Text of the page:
Five Steps to Handle Criticism

We’ve all dealt with criticism in the past.  It’s not always what we want to hear, but it’s something we need.  It’s imperative for organizational leaders to be able to accept constructive criticism as a learning experience, so they can further act in the betterment of the organization.  We sign ourselves up to be criticized when we become leaders, since not everyone is going to agree with the decisions we make.  As such, we need to be open to constructive criticism when it comes.  Here are five things that I believe great leaders should do to handle constructive criticism:

1.  Acknowledge the criticism.

This means that you are aware of what others are saying about you.  By acknowledging your critics, you show that you do care about what others say about how you do your job, and you are aware of what they are saying.  Leaders are well-known within their organizations, and people will know if you try to “sweep things under the rug”.  When others see that you’re aware of your critics, it can also show people that you are honest with them.

2. Understand the other person’s point of view.

Communication is a two-way street.  If you want others to understand where you are coming from, you should give the others a chance to voice their opinions so you can see where they are coming from.  Take the time to understand why your critic(s) feel the way they do about you as a leader, and you might learn something about yourself you didn’t know before.  If you still don’t agree with what they’re saying, tell them your take on the situation and how you’ve approached the choices you’ve made.  Even if you don’t come to an agreement, at least you’ve built some mutual respect for each other.

3.  Own up to your mistakes.

No one is made to be perfect, and that includes you.  Everyone makes mistakes at some point, it’s just a matter of how you move on from those mistakes.  There’s no humiliation in admitting that you’ve made a mistake.  It takes a lot of courage and honesty to do such a thing, and I think it’s something to be respected when a leader admits that they might have done something wrong.  If anything, it’s admirable.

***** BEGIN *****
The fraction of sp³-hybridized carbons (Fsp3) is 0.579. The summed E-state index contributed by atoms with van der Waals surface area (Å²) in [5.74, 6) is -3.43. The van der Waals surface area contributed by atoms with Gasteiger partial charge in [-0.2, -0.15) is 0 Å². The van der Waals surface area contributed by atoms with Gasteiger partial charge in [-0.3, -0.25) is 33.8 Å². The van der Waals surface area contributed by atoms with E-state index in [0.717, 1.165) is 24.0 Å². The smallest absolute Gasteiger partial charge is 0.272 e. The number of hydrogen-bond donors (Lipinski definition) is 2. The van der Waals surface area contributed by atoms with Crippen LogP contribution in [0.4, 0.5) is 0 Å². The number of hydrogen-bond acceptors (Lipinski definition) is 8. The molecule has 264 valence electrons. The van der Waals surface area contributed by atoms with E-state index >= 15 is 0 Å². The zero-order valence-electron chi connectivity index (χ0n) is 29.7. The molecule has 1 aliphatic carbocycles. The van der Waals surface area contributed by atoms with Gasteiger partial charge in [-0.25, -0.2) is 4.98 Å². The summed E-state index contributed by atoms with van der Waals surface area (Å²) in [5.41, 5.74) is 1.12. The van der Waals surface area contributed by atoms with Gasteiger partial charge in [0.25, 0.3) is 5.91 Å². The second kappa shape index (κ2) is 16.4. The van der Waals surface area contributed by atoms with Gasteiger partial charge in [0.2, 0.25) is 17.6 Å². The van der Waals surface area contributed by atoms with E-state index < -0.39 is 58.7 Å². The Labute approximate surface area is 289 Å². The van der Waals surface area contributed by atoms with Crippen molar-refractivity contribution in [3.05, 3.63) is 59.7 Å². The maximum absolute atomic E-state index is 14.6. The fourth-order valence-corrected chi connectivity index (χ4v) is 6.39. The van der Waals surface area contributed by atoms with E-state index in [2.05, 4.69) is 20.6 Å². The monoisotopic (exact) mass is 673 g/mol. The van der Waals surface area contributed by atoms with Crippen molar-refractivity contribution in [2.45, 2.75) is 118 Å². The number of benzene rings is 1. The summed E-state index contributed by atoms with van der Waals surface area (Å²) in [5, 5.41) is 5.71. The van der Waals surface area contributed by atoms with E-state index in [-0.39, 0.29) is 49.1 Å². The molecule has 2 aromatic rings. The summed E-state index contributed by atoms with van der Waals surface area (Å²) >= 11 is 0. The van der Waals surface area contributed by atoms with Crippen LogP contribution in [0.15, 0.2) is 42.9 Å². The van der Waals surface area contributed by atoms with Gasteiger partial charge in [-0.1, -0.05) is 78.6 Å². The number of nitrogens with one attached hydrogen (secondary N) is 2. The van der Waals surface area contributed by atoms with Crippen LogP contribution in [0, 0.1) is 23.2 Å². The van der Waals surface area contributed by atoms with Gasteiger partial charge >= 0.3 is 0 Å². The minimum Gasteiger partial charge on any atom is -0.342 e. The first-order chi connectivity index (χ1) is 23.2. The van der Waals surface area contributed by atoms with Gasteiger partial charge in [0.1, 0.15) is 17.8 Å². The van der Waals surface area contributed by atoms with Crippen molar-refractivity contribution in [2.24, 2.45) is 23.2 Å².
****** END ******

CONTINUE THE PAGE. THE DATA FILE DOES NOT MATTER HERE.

4. Create action steps to fix the problem.

Once you admit to making a mistake, it’s time to fix it.  What can you do next time to prevent the same mistakes from happening again?  The best start would be to create some action steps to correct the problem.  Open up some discussion with your critic(s) regarding the issue and ask for their suggestions on improvement.  By creating these action steps, it becomes easier to not repeat the mistake in the future.

5. Check progress.

Go talk to the person who pointed out your mistakes and let them assess your progress.  Simply tell them that you still remember their criticisms and that you’ve taken the steps to learn from those mistakes.  I feel this is something that leaders need to do more of because it leaves a very positive impression in the other person’s mind, as they know that their leaders care about their suggestions.

If you’re receiving constructive criticism from people, it’s a good sign, because it shows that people care about your development as a leader, as well as the well-being of your organization.   Remember, it’s not about never making a mistake, it’s about learning from your mistakes and making the right changes so you can lead your organization to the best of your ability.

Related Thoughts:

10 Ways to Get the Most from Criticism

How to Respond to Criticism without Being Defensive

John Maxwell:  4 Steps to Handling Criticism

How do you handle criticism?  Please feel free to share your thoughts by commenting below.


3 thoughts on “Five Steps to Handle Criticism

  1. drdebbright

    Great advice! Only one criticism! Editors and psychologists would comment that “constructive criticism” is an oxymoron. So what we are left with is a dilemma of what to call it- one suggestion would be “quality criticism”.

    The author gets accolades for calling it what it is- criticism. Too often organizations shy away from the word and try to disguise it by calling it feedback, negative feedback, critical conversation, caring confrontation, or fierce conversation. The author is straight forward and has earned my respect!

  2. Pingback: Why You Should Accept Resistance | Live to Lead

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